Carpal tunnel syndrome is a condition in which pressure on a nerve that leads from your spinal cord to your hands causes numbness pain or tingling in your hands or fingers. The carpal tunnel is a narrow passage formed by ligaments in your wrist through which nerves and tendons pass. When the muscles and ligaments of the carpal tunnel become swollen or inflamed, they compress the median nerve which leads to your thumb and first two fingers. This pressure causes pain or numbness. In some cases both wrists are affected.
Carpal tunnel syndrome is more common in women than men, and is often found in workers whose tasks require repeating the same motion in the fingers and hand for long periods of time.
A study at the University of Pennsylvania Medical School. found that after eight weeks of performing yoga exercises, the group had significantly less pain and greater hand strength, whereas the control group (non-yogic) experienced no significant reduction in pain or increase in hand strength.
- Dandasana: sit on chair, trunk upright, press hands into chair, press shoulder blades into back, move shoulders back and down.
- Anjali Mudra or Prayer position: press palms and fingers together, stretch and bend fingers.
- Urdhva Hastasana: Stand with your feet together and arms at your sides. Feel the soles of your feet softening into the floor and the firmness of the floor supporting your weight evenly across each foot. Allow the breath to move freely along the full length of your torso, without bloating the belly. Surrender your shoulders and begin your inhalation, feeling your breath across your back as you raise your arms. You should sense lightness and length in your arms. Keep arms straight and shoulders down. Hold the position for several breaths.
- Parvatasana : Same as above, clasp fingers, turn palms upward.
- Chair twist: sit sideways in chair with right side against back of chair. Place hands on back of chair, twist to the right using hands for additional support. Repeat on other side.
- Tadasana: Stand with the big toes touching. Lift up all your toes and let them fan out, then drop them down creating a wide solid base. You can separate your heels slightly if your ankles are knocking together uncomfortably. Bring your weight evenly onto all four corners of both feet. Let the feet and the calves root down into the floor. Engage the quadriceps and draw them upward, causing your knee caps to rise. Rotate both thighs inward, creating a widening of the sit bones, and tuck your tailbone in between the sit bones. Tone the belly, drawing it in slightly. Widen the collar bones and make sure the shoulders are parallel to the pelvis. The neck is long, the crown of the head rises toward the ceiling, and the shoulder blades slide down the back. It may seem like you are just standing there, but bringing the body into alignment is hard work.
- Urdhva Mukha Svanasana : involves pushing with your arms into the floor, straightening them, and focusing more on an extension of your spine than strictly a deeper coiling backbend like Bhujangasana. Lie prone on the floor. Stretch your legs back, with the tops of your feet on the floor. Bend your elbows and spread your palms on the floor beside your waist so that your forearms are relatively perpendicular to the floor. Inhale and press your inner hands firmly into the floor and slightly back, as if you were trying to push yourself forward along the floor. Then straighten your arms and simultaneously lift your torso up and your legs a few inches off the floor on an inhalation. Keep the thighs firm and slightly turned inward, the arms firm and turned out so the elbow creases face forward. Press the tailbone toward the pubis and lift the pubis toward the navel. Narrow the hip points. Firm but don’t harden the buttocks. Firm the shoulder blades against the back and puff the side ribs forward. Lift through the top of the sternum but avoid pushing the front ribs forward, which only hardens the lower back. Look straight ahead or tip the head back slightly, but take care not to compress the back of the neck and harden the throat.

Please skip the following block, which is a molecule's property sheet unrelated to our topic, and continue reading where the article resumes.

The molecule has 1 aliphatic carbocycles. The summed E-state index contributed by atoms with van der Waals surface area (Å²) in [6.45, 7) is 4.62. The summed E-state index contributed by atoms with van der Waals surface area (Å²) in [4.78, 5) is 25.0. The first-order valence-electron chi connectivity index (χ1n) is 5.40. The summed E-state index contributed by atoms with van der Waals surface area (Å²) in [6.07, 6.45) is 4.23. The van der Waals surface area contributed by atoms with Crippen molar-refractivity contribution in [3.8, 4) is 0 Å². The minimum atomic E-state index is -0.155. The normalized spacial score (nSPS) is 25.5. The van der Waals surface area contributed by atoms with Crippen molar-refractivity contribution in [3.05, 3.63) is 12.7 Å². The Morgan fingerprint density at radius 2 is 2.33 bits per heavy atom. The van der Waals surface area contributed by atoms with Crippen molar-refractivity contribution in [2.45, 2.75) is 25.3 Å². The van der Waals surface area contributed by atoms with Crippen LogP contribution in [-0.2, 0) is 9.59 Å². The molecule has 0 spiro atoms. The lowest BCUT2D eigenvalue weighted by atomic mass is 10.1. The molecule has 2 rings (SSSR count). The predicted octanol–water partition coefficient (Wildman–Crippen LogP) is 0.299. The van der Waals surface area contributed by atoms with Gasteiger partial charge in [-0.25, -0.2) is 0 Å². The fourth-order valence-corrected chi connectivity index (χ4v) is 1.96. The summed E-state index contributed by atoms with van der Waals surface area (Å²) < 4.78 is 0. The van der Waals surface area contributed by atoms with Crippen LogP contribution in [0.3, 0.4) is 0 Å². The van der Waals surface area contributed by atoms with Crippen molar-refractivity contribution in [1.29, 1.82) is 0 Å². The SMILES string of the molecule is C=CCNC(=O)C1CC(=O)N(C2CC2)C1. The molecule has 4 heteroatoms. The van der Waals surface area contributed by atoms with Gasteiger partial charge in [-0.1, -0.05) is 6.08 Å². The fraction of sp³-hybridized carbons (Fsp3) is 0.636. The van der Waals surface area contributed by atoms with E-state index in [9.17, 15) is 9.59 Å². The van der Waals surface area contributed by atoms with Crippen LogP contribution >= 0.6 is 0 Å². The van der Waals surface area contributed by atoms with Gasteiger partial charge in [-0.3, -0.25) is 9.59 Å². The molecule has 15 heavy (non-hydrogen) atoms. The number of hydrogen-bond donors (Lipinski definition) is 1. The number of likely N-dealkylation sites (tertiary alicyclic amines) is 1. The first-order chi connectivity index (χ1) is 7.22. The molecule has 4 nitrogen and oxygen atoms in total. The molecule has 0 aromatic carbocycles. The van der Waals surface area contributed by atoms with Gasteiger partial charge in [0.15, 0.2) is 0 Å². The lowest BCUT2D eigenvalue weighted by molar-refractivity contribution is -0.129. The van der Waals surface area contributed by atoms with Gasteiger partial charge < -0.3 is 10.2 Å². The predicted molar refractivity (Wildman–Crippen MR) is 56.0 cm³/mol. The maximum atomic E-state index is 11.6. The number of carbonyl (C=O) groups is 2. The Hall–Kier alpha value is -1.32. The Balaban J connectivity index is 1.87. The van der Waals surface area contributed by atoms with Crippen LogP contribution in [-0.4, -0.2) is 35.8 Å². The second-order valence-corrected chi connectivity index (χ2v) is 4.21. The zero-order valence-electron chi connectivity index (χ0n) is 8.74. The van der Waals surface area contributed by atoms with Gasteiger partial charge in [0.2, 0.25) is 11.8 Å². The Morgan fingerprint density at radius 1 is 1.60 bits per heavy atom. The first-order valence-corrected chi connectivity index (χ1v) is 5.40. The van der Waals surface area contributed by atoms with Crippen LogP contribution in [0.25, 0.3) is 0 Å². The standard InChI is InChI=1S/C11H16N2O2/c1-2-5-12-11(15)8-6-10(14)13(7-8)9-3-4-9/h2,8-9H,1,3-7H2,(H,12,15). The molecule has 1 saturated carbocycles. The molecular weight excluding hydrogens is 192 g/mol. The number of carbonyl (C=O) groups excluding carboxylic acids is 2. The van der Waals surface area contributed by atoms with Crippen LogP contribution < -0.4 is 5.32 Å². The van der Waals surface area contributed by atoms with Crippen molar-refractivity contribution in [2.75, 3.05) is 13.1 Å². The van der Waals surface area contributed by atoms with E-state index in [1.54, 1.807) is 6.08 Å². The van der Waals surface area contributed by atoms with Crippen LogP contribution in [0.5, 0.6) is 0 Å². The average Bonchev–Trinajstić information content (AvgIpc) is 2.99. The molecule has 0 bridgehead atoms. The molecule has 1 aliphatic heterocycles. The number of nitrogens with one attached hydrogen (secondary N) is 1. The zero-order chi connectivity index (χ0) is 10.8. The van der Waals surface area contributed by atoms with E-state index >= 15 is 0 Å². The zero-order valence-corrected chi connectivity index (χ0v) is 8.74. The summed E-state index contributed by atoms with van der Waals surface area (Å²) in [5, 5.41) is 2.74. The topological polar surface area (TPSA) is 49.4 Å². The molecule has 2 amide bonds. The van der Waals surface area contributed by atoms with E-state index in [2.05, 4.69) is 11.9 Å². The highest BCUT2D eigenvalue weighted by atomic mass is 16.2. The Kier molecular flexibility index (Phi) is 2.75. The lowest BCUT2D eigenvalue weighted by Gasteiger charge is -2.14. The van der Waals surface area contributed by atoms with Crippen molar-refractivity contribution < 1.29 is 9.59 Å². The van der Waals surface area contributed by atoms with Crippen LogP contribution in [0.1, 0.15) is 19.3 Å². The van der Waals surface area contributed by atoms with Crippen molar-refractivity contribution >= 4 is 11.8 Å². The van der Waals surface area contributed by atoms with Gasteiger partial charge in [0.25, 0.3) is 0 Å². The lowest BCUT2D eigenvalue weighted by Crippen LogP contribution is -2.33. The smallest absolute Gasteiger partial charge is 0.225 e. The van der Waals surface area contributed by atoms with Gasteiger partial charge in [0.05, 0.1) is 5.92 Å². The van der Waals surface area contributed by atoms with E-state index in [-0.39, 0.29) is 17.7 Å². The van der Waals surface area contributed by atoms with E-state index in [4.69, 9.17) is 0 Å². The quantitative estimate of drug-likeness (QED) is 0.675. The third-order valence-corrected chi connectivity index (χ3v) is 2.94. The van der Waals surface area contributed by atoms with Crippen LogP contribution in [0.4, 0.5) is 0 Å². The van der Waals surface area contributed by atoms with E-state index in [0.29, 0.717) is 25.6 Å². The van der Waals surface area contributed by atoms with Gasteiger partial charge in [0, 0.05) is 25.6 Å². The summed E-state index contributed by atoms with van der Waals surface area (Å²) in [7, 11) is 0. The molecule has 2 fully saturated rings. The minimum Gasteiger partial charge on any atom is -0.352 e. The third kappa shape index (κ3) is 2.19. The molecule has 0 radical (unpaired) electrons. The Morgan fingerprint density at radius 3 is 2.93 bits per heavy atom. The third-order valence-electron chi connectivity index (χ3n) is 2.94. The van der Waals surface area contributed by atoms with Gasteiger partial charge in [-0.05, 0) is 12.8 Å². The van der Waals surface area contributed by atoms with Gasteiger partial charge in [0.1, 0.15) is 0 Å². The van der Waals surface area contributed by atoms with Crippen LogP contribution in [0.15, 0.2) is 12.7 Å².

Urdhva Mukha Svanasana is one of the positions in the traditional Sun Salutation sequence. You can also practice this pose individually, holding it anywhere from 15 to 30 seconds, breathing easily. Release back to the floor or lift into Adho Mukha Svanasana with an exhalation.
- Modified Virabhadasana: Stand in tadasana, raise arms to Tee position, urn palms up, then rotate arms in small circles, first forward then back. Lift arms straight overhead, join hands in prayer position, stretch up and look up at hands.
- Hands in prayer behind back: While standing in Tadasana, join palms behind the back, fingers pointing down and in line. Turn hands toward the trunk and then up. Raise them as high as possible between the shoulder blades. Join heels of the hands and press little fingers into the dorsal spine. Stretch fingers up. Turn upper arms outward and press shoulders back and down.
- Savasana: Lie flat on the back. Keep arms slightly away from thighs, palms up, heels together, and toes apart. Close eyes. Breathe deeply. Concentrate on soft, slow exhalation. Relax lower jaw, tongue, and pupils of the eyes. Relax completely and exhale slowly. Remain in pose for 10 to 15 minutes.
Each posture should be held for about 30 seconds and breathe through the nose. Do not tense the throat and keep the shoulders away from the ears. Repeat each position
The Content is not intended to be a substitute for professional medical advice, diagnosis, or treatment. Always seek the advice of your physician or other qualified health provider with any questions you may have regarding a medical condition.